(WKRG, MOBILE, ALABAMA)
Lawmakers from Mobile and Baldwin counties are optimistic a special session of the legislature could mean millions of dollars to the coast. When it comes to the BP disaster–lawmakers from Southwest Alabama agree it was coastal catastrophe.
“We’re the part of Alabama that had oil hit the coast,” said State Senator Bill Hightower. South Alabama lawmakers came fairly close to redirecting a large chunk of the BP settlement during the 2016 session back to the Gulf Coast.
“I’ve never seen our local delegation more united we made a gallant effort to try to bring that money home and we were disappointed when we didn’t and we look forward to trying again,” said Clarke. Southwest Alabama lawmakers had a united front on the issue in 2016. They stood up to what was turning into a north-south divide in the state–until the funding bill was compromised to death. Hightower said he began with a vast majority of the BP settlement going to the coast and was willing to negotiate.
“I’ve started with 439 million, I’ve come down to 260 and the last bill had 191 million then the final compromise was going to be 20 million, we’ve got to do better than that,” said Hightower. Where they start in the negotiation might depend on when they start. Hightower said he’s been assured by the governor that a BP settlement bill will be part of a special session if or when it’s called. Both sides of the aisle are ready to cut a better deal.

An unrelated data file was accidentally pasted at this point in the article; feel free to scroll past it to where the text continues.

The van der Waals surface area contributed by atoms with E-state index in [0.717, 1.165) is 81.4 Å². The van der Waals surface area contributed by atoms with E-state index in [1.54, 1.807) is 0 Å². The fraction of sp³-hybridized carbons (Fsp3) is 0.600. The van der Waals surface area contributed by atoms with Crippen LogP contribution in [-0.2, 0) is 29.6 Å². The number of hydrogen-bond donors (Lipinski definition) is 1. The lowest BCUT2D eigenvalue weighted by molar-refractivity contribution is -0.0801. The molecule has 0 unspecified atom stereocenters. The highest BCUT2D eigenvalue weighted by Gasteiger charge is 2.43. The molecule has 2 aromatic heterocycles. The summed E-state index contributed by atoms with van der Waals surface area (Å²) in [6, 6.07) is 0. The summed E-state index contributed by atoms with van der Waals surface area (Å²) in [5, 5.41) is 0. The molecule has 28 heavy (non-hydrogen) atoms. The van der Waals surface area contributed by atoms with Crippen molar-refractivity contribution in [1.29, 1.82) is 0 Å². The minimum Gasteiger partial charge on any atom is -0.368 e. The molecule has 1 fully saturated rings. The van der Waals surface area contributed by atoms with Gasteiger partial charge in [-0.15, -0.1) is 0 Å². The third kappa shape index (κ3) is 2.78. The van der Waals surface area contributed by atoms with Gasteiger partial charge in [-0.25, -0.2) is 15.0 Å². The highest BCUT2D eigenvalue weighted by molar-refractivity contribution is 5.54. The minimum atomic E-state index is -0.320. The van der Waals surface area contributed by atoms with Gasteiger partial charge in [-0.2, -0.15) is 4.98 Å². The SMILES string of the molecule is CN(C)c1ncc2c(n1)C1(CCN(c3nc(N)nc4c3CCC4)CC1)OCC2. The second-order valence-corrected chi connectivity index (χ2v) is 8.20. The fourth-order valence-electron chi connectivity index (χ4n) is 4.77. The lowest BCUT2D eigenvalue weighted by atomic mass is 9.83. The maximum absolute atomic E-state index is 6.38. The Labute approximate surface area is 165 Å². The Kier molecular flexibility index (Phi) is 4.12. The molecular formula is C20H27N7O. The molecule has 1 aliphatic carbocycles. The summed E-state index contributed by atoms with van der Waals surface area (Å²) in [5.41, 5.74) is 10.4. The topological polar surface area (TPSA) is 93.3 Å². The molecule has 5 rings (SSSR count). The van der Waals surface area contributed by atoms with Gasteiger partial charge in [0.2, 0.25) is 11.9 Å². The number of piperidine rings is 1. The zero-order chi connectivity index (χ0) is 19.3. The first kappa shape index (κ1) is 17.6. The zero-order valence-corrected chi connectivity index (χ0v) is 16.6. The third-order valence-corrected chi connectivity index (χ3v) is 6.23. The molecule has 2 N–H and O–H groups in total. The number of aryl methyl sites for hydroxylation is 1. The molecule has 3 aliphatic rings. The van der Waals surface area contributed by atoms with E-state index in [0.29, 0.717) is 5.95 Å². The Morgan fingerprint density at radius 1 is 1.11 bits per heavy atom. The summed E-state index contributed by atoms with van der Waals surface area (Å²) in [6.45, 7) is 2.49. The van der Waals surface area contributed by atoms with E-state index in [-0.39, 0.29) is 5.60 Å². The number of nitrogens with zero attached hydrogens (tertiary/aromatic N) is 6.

“We’re reasonable, we don’t mind sharing but we do deserve it because Mobile, Baldwin took most of the hit,” said State Representative Adline Clarke. If the matter isn’t settled in 2016 Mobile and Baldwin lawmakers intend on bringing it back in the 2017 session.
“I think this issue will keep coming back until it’s resolved,” said State Representative Chris Pringle. Alabama Governor Robert Bentley hasn’t said if he’ll call for a special session, but it seems likely. A massive prison reform package died in the legislature and it was one of Bentley’s top agenda items this year.